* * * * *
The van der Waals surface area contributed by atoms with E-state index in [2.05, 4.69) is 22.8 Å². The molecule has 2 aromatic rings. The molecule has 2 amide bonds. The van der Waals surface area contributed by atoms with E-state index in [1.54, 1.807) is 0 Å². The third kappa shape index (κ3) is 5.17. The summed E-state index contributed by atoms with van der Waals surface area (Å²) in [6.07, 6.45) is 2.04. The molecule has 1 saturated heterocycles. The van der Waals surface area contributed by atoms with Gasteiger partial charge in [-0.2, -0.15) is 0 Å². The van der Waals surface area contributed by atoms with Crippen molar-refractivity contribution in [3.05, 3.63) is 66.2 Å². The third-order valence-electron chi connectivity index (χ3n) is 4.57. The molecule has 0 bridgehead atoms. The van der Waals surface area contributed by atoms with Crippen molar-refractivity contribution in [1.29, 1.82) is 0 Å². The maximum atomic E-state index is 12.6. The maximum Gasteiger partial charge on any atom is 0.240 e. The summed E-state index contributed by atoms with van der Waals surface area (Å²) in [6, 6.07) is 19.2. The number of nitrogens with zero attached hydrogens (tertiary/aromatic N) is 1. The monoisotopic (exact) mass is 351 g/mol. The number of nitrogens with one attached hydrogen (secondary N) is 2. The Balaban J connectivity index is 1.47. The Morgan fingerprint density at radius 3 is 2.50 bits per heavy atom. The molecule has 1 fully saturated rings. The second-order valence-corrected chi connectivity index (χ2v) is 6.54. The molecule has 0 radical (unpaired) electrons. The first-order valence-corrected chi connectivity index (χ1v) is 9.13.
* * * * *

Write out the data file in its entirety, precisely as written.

The van der Waals surface area contributed by atoms with E-state index in [2.05, 4.69) is 22.8 Å². The molecule has 2 aromatic rings. The molecule has 2 amide bonds. The van der Waals surface area contributed by atoms with E-state index in [1.54, 1.807) is 0 Å². The third kappa shape index (κ3) is 5.17. The summed E-state index contributed by atoms with van der Waals surface area (Å²) in [6.07, 6.45) is 2.04. The molecule has 1 saturated heterocycles. The van der Waals surface area contributed by atoms with Gasteiger partial charge in [-0.2, -0.15) is 0 Å². The van der Waals surface area contributed by atoms with Crippen molar-refractivity contribution in [3.05, 3.63) is 66.2 Å². The third-order valence-electron chi connectivity index (χ3n) is 4.57. The molecule has 0 bridgehead atoms. The van der Waals surface area contributed by atoms with Crippen molar-refractivity contribution in [1.29, 1.82) is 0 Å². The maximum atomic E-state index is 12.6. The maximum Gasteiger partial charge on any atom is 0.240 e. The summed E-state index contributed by atoms with van der Waals surface area (Å²) in [6, 6.07) is 19.2. The number of nitrogens with zero attached hydrogens (tertiary/aromatic N) is 1. The monoisotopic (exact) mass is 351 g/mol. The number of nitrogens with one attached hydrogen (secondary N) is 2. The Balaban J connectivity index is 1.47. The Morgan fingerprint density at radius 3 is 2.50 bits per heavy atom. The molecule has 1 fully saturated rings. The second-order valence-corrected chi connectivity index (χ2v) is 6.54. The molecule has 0 radical (unpaired) electrons. The first-order valence-corrected chi connectivity index (χ1v) is 9.13.